Environmentally minded youths have a bad rap for being confrontational and rudely brazen about the superiority of their lifestyle choices. It’s a stereotype that’s reinforced through any number of media outlets, whether it’s the news reporting on a radical environmental group or a lazy college party movie depicting eco-friendly types as hemp wearing and patchouli scented bums. These are the environmental caricatures that will go to dangerous lengths to get their message across, and ones that are referenced by conservative groups who openly mock them. Such a stereotype is hardly the image that a typical college student would want to suggest if they’re keen on socializing.
Believe it or not, the majority of environmentally conscientious people are neither militant nor lacking in proper hygiene. If you’re already a fairly green person, that’s not such a hard pill to swallow. But if you’re trying to make your case to people who are skeptical of green initiatives, you might have a more difficult time explaining your perspectives and opinions.
So how do you win over people to understand that going green is the best way to go?
Don’t start from a place of superiority
When discussing the topic of environmentalism, people are typically hypersensitive to condescension. Those on the fence about environmental issues are prepared to defend their lifestyle to the death if they sense that they’re being mocked in any way. That’s why you have to be extremely diplomatic when you tell someone about green alternatives.
You have to speak to people from a place completely devoid of conflict, creating a nonjudgmental atmosphere where you can both speak your minds freely. If someone outright rejects your stance on renewable energy or local farming initiatives, don’t immediately go for the jugular. Simply try to express your views as calmly and as logically as possible.
Focus on the positives of a green lifestyle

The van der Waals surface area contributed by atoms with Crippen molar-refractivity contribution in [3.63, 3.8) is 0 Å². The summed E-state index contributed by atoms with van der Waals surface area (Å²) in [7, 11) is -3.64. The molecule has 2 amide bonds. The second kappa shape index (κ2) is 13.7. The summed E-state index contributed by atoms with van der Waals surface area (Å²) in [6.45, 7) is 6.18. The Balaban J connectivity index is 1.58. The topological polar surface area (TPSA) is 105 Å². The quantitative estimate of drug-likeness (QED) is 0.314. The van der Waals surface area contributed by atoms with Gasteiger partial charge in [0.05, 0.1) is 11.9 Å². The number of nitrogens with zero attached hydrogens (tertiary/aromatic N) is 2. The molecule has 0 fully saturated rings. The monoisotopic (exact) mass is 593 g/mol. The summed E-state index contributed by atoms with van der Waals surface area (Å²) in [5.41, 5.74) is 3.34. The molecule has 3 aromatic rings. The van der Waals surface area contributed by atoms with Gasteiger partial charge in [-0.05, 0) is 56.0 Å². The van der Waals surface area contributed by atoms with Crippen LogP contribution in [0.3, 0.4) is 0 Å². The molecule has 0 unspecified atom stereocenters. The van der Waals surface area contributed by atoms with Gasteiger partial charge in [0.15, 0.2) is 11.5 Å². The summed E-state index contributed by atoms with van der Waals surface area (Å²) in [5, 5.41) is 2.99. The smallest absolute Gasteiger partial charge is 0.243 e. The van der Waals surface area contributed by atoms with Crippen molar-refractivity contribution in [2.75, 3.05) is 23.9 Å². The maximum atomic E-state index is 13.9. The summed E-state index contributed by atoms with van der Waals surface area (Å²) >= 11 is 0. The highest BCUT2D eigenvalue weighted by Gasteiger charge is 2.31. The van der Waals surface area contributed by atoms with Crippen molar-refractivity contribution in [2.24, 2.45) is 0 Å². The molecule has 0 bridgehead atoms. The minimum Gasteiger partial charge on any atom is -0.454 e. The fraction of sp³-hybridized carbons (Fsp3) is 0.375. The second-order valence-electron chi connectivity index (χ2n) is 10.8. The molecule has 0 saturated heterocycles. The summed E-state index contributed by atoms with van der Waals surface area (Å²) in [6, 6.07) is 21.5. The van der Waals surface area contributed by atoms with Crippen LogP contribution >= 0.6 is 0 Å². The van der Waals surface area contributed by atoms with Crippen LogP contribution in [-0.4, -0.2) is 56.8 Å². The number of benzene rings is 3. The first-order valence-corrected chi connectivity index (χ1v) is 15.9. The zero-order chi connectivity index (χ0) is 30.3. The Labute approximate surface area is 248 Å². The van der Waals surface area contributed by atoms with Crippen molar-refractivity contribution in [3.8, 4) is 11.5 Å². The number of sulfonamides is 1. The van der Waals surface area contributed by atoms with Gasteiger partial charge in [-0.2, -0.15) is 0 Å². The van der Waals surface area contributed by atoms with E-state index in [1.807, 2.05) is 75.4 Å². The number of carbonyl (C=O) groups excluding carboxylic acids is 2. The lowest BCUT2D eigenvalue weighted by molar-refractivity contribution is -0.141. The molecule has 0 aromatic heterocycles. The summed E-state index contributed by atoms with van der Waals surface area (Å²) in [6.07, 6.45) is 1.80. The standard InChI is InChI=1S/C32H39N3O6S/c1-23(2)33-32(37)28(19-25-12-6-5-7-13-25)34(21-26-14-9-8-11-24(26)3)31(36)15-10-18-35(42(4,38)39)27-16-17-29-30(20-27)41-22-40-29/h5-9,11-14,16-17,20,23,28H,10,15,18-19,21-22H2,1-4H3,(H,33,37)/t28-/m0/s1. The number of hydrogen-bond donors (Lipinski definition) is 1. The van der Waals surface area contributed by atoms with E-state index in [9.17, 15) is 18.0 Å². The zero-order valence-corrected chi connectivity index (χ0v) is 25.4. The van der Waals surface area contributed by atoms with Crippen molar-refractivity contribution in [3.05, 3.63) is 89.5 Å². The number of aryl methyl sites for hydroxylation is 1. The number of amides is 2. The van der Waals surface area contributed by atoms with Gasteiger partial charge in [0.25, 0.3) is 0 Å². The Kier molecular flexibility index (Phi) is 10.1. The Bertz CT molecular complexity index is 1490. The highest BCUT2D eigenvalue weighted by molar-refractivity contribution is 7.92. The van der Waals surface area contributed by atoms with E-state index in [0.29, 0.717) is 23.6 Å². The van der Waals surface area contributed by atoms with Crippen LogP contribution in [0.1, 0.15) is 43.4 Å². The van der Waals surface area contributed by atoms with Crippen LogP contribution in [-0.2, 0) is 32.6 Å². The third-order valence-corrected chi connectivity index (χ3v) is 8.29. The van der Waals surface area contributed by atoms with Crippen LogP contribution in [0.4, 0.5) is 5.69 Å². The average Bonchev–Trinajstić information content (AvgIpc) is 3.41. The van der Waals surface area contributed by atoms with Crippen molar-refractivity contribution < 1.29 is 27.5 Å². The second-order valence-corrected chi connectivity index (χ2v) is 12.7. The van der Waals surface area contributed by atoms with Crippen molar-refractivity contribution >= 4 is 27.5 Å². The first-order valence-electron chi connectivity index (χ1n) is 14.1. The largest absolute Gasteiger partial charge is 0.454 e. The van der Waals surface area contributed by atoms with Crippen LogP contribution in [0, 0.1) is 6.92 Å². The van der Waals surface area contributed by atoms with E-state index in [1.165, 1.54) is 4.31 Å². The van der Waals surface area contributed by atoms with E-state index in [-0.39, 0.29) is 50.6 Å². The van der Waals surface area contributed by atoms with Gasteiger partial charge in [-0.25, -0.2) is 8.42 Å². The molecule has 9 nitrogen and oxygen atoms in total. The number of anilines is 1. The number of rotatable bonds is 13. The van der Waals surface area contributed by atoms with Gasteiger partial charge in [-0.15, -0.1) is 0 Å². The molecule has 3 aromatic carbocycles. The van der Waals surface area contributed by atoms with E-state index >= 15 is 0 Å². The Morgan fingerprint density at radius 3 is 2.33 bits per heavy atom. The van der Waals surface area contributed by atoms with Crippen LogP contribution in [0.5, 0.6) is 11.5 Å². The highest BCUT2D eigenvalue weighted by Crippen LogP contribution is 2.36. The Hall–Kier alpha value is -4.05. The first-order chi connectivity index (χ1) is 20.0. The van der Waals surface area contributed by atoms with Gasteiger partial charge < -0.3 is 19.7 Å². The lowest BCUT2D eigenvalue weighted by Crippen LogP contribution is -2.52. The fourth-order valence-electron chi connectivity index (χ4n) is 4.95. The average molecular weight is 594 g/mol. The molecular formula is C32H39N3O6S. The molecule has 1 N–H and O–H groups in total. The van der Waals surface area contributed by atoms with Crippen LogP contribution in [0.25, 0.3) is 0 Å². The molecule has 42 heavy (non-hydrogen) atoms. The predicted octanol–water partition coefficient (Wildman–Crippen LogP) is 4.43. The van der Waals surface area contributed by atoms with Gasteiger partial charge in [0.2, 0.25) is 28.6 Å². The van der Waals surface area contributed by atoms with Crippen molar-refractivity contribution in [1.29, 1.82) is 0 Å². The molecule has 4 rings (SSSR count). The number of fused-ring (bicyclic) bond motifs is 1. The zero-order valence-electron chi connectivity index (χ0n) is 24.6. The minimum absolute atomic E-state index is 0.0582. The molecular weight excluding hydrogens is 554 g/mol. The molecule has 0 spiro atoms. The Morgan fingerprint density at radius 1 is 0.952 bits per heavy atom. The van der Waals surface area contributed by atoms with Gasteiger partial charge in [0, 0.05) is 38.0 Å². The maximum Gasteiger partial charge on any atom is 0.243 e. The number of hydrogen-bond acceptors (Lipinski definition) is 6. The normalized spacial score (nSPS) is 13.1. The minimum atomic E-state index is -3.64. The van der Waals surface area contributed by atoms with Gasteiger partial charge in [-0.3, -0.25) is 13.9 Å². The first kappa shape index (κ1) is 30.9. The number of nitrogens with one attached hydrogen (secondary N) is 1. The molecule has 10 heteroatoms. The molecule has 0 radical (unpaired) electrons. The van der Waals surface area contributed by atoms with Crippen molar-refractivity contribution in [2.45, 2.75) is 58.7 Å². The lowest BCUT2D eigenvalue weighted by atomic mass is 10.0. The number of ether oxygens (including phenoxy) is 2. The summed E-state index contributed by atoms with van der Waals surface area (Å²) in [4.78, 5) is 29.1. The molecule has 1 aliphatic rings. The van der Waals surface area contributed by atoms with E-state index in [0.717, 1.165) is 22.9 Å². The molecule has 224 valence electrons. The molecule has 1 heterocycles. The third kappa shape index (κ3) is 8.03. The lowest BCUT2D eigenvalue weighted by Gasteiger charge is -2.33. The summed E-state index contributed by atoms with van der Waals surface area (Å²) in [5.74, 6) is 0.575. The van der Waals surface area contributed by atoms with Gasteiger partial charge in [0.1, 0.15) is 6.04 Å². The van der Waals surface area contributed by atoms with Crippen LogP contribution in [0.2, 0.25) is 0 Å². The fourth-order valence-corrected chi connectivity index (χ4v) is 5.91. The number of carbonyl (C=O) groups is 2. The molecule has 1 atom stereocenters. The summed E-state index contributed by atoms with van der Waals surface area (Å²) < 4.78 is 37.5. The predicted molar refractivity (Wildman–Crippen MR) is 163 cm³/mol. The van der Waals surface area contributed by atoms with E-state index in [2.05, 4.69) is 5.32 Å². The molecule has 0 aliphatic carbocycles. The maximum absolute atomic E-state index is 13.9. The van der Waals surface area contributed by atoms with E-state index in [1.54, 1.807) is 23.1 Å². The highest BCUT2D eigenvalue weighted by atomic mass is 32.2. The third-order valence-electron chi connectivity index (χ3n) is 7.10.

I think many environmentalists start on the wrong foot by telling people what’s wrong with traditional ways of living. They might attack the wastefulness of low gas mileage cars or despair over the lack of recycling practiced in this country. But negativity doesn’t exactly attract followers to the cause—quite the opposite; it only breeds further negativity.
But if you start from a positive angle, you’ll have a much better chance at drawing people’s attention. Instead of attacking low gas mileage cars, you can talk about the efficacy of public transit or the innovations occurring with alternatively fueled cars. A conversation about recycling can easily be discussed from a positive angle if you just take the time to discuss its benefits rather than mock its detractors.
There’s no question that many more people need to be on board about environmental issues in order to propagate real change in this country. But the only way to do that is through non confrontational discourse with a positive message. Using scare tactics will only intimidate people from joining the cause.
How do you spread awareness about green initiatives?
This guest post is contributed by Katheryn Rivas, who writes on the topics of online university advice. She welcomes your comments here or via e-mail at email@example.com.